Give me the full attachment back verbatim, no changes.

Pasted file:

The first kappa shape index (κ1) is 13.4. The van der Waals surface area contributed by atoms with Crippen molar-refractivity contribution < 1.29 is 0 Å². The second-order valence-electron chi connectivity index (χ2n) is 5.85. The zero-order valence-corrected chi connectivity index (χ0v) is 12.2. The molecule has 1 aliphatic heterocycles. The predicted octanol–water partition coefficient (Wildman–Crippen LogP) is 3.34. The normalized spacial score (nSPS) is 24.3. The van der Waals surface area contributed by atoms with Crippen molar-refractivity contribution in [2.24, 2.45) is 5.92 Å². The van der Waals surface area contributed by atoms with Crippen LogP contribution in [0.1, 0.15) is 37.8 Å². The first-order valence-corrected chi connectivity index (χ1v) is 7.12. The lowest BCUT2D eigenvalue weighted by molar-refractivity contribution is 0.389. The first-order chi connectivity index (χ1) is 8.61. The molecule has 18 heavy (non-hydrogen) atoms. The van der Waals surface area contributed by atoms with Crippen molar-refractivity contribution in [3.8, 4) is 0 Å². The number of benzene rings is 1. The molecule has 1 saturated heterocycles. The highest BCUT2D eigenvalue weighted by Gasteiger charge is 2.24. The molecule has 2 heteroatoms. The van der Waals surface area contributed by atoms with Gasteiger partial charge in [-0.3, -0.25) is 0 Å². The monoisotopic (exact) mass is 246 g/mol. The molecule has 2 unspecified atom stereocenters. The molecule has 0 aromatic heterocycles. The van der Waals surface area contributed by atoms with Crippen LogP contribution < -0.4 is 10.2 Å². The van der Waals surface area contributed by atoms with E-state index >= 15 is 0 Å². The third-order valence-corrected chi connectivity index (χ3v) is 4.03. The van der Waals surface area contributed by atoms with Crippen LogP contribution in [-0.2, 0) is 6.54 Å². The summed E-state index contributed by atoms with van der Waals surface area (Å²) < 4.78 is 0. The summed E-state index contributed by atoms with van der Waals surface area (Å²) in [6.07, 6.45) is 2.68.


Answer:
The first kappa shape index (κ1) is 13.4. The van der Waals surface area contributed by atoms with Crippen molar-refractivity contribution < 1.29 is 0 Å². The second-order valence-electron chi connectivity index (χ2n) is 5.85. The zero-order valence-corrected chi connectivity index (χ0v) is 12.2. The molecule has 1 aliphatic heterocycles. The predicted octanol–water partition coefficient (Wildman–Crippen LogP) is 3.34. The normalized spacial score (nSPS) is 24.3. The van der Waals surface area contributed by atoms with Crippen molar-refractivity contribution in [2.24, 2.45) is 5.92 Å². The van der Waals surface area contributed by atoms with Crippen LogP contribution in [0.1, 0.15) is 37.8 Å². The first-order valence-corrected chi connectivity index (χ1v) is 7.12. The lowest BCUT2D eigenvalue weighted by molar-refractivity contribution is 0.389. The first-order chi connectivity index (χ1) is 8.61. The molecule has 18 heavy (non-hydrogen) atoms. The van der Waals surface area contributed by atoms with Crippen molar-refractivity contribution in [3.8, 4) is 0 Å². The number of benzene rings is 1. The molecule has 1 saturated heterocycles. The highest BCUT2D eigenvalue weighted by Gasteiger charge is 2.24. The molecule has 2 heteroatoms. The van der Waals surface area contributed by atoms with Gasteiger partial charge in [-0.3, -0.25) is 0 Å². The monoisotopic (exact) mass is 246 g/mol. The molecule has 2 unspecified atom stereocenters. The molecule has 0 aromatic heterocycles. The van der Waals surface area contributed by atoms with Crippen LogP contribution < -0.4 is 10.2 Å². The van der Waals surface area contributed by atoms with E-state index >= 15 is 0 Å². The third-order valence-corrected chi connectivity index (χ3v) is 4.03. The van der Waals surface area contributed by atoms with Crippen LogP contribution in [-0.2, 0) is 6.54 Å². The summed E-state index contributed by atoms with van der Waals surface area (Å²) < 4.78 is 0. The summed E-state index contributed by atoms with van der Waals surface area (Å²) in [6.07, 6.45) is 2.68.